IRC 877A imposes a mark-to-market regime, which generally means that all property of a covered expatriate is deemed sold for its fair market value on the day before the expatriation date. IRC 887A further provides that any gain arising from the deemed sale is taken into account for the taxable year of the deemed sale notwithstanding any other provisions of the Code. Any loss from the deemed sale is taken into account for the taxable year of the deemed sale to the extent otherwise provided in the Code, except that the wash sale rules of IRC 1091 do not apply.

Under IRC 877A(a)(3), the amount that would otherwise be includible in gross income by reason of the deemed sale rule is reduced (but not to below zero) by $600,000, which amount is to be adjusted for inflation for calendar years after 2008 (the “exclusion amount”). For calendar year 2010, the exclusion amount as adjusted for inflation is $627,000. For calendar year 2011, the exclusion amount is $636,000. For calendar year 2012, the exclusion amount is $651,000. For calendar year 2013, the exclusion amount is $668,000, and for tax year 2014, the exclusion amount is $680,000.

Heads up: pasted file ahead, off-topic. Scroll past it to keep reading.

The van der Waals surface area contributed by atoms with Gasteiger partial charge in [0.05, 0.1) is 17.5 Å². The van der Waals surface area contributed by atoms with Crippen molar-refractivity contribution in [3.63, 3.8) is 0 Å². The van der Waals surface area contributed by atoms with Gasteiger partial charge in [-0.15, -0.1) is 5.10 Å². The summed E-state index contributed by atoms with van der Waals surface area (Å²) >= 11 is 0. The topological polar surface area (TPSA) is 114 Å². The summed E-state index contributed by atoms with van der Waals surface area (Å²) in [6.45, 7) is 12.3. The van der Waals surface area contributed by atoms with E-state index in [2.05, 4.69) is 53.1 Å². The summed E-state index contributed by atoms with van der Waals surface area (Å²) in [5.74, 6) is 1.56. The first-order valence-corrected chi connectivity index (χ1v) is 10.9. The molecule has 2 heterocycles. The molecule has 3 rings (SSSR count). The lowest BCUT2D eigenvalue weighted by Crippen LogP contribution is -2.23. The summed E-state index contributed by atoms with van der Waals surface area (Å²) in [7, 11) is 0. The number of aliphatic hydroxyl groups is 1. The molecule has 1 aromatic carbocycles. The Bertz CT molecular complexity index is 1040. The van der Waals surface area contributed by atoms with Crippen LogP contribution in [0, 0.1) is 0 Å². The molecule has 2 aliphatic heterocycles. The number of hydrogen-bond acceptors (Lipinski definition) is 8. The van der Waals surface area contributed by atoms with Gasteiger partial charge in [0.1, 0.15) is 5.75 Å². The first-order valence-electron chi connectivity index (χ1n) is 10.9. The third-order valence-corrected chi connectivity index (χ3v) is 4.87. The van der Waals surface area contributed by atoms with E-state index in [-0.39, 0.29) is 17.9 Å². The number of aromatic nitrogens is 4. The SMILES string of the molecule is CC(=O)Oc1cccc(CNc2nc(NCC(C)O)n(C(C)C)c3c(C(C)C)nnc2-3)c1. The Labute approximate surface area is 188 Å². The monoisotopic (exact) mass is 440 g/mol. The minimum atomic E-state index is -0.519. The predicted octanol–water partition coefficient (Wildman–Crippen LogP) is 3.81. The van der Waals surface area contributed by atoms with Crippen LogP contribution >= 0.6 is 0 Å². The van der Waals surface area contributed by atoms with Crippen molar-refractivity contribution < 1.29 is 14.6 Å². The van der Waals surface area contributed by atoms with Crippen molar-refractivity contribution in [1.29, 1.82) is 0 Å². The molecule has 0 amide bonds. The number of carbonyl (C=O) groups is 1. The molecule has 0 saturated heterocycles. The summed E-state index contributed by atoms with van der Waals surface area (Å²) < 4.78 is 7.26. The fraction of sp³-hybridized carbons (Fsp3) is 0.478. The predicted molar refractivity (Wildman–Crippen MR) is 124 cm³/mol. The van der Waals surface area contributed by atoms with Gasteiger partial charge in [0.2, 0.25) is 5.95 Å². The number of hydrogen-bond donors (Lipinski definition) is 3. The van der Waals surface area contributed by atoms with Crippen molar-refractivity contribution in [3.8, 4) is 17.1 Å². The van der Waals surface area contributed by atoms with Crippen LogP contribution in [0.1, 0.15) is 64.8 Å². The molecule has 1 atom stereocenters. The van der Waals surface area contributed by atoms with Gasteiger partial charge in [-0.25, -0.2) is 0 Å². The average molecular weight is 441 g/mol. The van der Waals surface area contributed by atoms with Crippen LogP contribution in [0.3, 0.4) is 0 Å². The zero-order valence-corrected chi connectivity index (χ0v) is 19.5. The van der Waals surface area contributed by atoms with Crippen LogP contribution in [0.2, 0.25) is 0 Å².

The amount of any gain or loss subsequently realized (i.e., pursuant to the disposition of the property) will be adjusted for gain and loss taken into account under the IRC 877A mark-to-market regime, without regard to the exclusion amount under IRC 877A(a)(3). Pursuant to IRC 877A(b), a taxpayer may elect to defer payment of tax attributable to property deemed sold.

For more detailed information regarding the IRC 877A mark-to-market regime, refer to